Why China Matters to the Heartland
A Project Report by the US Heartland China Association
The U.S. Heartland China Association (USHCA) is proud to launch the “Why China Matters to the Heartland” project. The project examines benefits of the U.S.-China relationship at the state level and provides an easy-to-access resource for Heartland states all on one platform.
Even as the U.S. and China shift toward strategic competition, USHCA believes that the interests of the American people are best served by thoughtful exploration of opportunities with the Chinese people, rather than a wholesale dismissal of ties. And so, we remain committed to promoting a productive and mutually beneficial relationship between the American heartland region and China through exchanges in culture, education and business. This project is an effort with that goal in mind.
“Why China Matters to the Heartland” is a resource for business leaders, state and local politicians, higher education professionals, and anyone else who wants to understand key data of the Heart- land’s cultural, educational and business ties to China. It also includes perspectives from Heartland community leaders that highlight the benefits their communities have reaped through exchange with China.
For example, did you know Illinois was the first state to open a trade office in China in 1974? Or that 70% of North Dakota’s soybeans—a crop originally from China—are now exported there? You might be surprised to learn that the five universities with the most Chinese students as percentage of international enrollment are all in Heartland states. Or that Denver and Kunming boast a 35-year sister-city relationship as well as recognition as “Most Innovative Sister Cities” for a joint initiative in Africa.
Few grasp the longevity and multi-faceted nature of the U.S.-China relationship across culture, education and business. “Why China Matters to the Heartland” helps put things in perspective.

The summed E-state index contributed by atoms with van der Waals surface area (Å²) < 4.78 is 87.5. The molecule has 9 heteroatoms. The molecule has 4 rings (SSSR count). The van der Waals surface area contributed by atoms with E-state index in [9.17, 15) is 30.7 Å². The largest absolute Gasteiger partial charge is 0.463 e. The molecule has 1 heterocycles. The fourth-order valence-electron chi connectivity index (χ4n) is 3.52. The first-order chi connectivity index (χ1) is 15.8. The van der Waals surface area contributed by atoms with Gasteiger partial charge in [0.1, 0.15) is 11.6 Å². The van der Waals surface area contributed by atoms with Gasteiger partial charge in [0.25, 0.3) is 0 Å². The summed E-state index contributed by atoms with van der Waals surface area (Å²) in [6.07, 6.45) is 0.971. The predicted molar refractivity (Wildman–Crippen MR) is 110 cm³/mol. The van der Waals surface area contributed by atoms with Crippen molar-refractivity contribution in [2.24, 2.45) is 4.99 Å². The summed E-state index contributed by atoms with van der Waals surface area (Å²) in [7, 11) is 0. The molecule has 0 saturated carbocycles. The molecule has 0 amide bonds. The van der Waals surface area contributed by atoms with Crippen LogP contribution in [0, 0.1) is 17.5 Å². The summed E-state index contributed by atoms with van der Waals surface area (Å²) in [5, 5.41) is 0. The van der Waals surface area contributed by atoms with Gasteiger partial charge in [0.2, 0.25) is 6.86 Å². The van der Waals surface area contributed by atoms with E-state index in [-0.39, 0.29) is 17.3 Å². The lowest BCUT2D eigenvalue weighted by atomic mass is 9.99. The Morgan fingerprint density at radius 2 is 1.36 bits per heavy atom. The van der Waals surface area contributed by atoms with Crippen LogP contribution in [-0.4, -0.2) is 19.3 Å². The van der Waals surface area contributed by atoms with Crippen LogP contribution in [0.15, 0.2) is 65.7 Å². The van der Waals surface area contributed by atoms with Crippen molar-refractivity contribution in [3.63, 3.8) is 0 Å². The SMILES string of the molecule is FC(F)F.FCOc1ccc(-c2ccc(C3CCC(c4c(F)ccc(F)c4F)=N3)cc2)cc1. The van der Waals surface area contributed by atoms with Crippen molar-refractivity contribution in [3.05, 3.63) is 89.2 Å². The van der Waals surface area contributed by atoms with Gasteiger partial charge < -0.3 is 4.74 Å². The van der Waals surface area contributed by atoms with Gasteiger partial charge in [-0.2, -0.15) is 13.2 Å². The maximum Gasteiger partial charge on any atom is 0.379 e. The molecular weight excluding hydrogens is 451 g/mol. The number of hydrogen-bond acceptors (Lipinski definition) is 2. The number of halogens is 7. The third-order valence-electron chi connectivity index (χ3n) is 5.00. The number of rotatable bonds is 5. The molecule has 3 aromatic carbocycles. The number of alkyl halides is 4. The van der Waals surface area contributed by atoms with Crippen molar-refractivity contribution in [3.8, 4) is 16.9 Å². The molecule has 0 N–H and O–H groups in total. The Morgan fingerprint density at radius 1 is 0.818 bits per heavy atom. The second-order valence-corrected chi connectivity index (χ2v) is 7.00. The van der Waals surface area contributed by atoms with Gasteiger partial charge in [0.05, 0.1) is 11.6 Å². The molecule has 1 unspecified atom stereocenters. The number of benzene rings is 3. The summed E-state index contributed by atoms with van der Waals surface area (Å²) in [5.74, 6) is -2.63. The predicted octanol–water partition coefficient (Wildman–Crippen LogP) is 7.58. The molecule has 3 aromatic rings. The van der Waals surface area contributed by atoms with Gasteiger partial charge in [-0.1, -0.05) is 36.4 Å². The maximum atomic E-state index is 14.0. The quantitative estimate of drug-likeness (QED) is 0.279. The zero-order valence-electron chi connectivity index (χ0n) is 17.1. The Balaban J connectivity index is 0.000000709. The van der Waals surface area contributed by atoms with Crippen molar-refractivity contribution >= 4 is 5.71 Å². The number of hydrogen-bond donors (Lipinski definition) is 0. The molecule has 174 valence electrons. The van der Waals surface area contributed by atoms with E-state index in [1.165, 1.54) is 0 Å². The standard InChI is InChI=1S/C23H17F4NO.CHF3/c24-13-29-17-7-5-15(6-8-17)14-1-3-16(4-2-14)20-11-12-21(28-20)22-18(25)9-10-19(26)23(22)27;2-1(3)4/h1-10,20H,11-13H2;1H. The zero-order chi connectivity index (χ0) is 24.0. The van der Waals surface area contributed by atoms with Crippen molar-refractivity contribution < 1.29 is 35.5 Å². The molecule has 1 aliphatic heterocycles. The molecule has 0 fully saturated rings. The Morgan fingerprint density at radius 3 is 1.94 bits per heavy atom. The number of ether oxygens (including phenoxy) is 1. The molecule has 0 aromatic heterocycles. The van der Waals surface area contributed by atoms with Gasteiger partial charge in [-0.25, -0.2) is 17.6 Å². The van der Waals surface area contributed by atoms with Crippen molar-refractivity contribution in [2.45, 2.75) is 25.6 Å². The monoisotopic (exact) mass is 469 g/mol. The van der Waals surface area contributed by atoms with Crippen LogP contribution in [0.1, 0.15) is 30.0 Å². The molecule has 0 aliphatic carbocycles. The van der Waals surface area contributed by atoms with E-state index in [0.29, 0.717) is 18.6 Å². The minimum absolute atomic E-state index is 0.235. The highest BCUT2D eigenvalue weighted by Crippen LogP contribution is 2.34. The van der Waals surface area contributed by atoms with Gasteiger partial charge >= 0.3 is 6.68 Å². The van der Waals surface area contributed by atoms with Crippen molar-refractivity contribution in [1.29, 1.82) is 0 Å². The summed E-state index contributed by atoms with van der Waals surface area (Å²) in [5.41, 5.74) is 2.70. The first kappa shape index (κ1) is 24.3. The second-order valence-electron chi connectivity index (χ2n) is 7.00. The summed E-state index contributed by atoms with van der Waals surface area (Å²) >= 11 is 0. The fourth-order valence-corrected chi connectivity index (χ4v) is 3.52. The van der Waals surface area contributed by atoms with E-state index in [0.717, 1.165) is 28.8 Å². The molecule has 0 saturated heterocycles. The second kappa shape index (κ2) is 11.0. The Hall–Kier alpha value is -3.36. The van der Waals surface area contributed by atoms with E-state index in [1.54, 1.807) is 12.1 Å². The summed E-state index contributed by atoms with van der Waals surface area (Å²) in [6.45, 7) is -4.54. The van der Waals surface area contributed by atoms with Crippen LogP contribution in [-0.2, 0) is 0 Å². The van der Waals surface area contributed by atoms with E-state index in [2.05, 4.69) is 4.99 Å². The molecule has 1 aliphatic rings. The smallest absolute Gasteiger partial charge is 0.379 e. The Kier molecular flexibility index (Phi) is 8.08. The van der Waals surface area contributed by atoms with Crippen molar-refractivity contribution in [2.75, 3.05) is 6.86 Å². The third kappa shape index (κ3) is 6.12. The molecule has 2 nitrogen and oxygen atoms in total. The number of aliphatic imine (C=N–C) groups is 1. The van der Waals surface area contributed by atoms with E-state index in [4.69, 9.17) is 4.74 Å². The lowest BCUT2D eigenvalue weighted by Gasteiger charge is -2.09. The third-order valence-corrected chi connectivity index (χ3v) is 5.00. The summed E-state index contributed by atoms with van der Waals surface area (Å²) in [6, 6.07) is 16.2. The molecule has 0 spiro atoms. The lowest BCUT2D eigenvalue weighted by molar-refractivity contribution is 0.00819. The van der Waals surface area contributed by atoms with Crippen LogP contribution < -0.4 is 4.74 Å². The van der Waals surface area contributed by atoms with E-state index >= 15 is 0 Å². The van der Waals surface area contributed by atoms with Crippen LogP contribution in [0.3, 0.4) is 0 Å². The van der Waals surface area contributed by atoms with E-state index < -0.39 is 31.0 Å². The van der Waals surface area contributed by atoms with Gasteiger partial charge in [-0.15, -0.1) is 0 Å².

A NOTE ON DATA INCLUDED
This report is based largely on publicly available data from 2019 and 2020 that was compiled in Summer 2021. As such, we expect some numbers to shift in future reports. For example, due to COVID-19, Chinese student enrollment has dropped as much as 75% in some universities, while easing trade tensions and bumper crops in 2021 will likely boost future agricultural exports. We invite you to watch for future reports that include the latest data.
While data may shift alongside trade tensions or pandemics, the importance of the U.S.-China relationship remains constant. It is USHCA’s hope that this resource will help educate our communities about opportunities for exchange in culture, education and business that will benefit our Heartland states.
Our interns and staff strive to capture the most accurate data available. In the case you do see an error please let us know by email at email@example.com.
This project was made possible thanks to our partners from across the American Heartland. We also want to thank the Ford Foundation and Henry Luce Foundation for their support of our organization.
Much appreciation also goes to the USHCA team of 2021 research interns Irene Qi, Marshall Summar, and Katherine Newton, who recently joined USHCA as a staff member.
We also want to thank Matt Chitwood whose help was crucial to the final completion of this project
Please contact us if you notice any incorrect data or have suggestions on improving this project.